University’s decision to remove scale from gym raises questions

An Ottawa university has raised eyebrows and ire by opting to remove the scale from its primary athletic facility.

Carleton University pulled the scale out earlier this month in a bid to shift focus away from weight and onto a more holistic view of health.

Bruce Marshall, the university’s manager of wellness programs, said Carleton was following what he called an emerging trend away from having scales in workout facilities.

He said weight alone is not a good health marker and said many fitness facilities, including Carleton’s, were actively moving away from a focus on weight.

But the move has prompted considerable backlash both from the Carleton community and beyond, with people criticizing the university for removing a basic fitness tool and others lambasting the school for pandering to oversensitive students.

Marshall says the university is reviewing its decision and says it’s considering reinstating scales in less prominent locations.

“We provided some educational information on various health measurements as we are hoping to shift the focus away from weight,” Marshall said in a statement. “We are listening to feedback and we will review further.”

One major Canadian chain said the practice of having a scale in fitness centres still appears to be the norm.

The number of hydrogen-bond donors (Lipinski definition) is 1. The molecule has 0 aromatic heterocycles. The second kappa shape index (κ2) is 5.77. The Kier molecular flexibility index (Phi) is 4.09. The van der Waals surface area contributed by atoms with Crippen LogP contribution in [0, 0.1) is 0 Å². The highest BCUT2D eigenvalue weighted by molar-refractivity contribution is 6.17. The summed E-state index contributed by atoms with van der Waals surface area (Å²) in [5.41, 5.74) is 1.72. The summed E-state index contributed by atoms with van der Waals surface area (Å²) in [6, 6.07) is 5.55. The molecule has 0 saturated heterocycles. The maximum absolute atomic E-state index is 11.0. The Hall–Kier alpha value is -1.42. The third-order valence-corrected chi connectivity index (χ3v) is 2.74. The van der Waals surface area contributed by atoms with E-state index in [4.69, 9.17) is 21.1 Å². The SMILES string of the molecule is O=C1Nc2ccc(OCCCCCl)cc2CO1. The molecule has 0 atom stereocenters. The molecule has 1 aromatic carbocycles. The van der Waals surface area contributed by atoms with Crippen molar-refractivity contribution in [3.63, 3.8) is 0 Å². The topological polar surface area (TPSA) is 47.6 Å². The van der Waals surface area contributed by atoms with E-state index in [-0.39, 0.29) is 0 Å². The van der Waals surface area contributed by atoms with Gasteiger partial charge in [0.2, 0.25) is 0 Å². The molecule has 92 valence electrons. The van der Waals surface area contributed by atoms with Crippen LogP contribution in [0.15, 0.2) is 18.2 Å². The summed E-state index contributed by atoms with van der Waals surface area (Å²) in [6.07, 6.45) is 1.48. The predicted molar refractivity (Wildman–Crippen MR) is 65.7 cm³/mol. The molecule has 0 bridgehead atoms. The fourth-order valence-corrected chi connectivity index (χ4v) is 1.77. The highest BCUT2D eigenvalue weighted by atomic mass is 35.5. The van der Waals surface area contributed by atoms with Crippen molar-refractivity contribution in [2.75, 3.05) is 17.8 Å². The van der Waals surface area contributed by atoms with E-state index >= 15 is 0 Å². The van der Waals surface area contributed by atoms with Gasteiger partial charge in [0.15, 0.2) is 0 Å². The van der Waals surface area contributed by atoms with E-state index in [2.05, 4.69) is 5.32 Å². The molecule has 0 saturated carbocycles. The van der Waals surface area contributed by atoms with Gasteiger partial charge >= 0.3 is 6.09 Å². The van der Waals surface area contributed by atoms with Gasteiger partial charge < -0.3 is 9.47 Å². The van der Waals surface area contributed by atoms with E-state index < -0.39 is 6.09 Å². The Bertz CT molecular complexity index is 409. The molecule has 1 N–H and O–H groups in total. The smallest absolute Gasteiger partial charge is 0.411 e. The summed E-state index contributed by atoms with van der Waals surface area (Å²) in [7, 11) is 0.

Kim Lavender, national director of team training with GoodLife Fitness, said scales are still available in the company’s more than 300 facilities across the country, adding that scales are also still common sights at other facilities she visits.

But, she said, GoodLife and other fitness clubs would likely agree with Carleton’s stance that weight plays only a limited role in good health management.

Lavender likened the debate over scales to one that raged years ago about the presence of mirrors in workout facilities.

She said some providers opted to remove mirrors from busy workout areas after customers voiced concerns about sending negative messages about body image.


Five-day delivery plus unlimited digital access for $185 for 260 issues (must live in delivery area to qualify) Unlimited Digital Access 99 cents for the first four weeks and then only $15 per month Five-day delivery plus unlimited digital access for $15 a month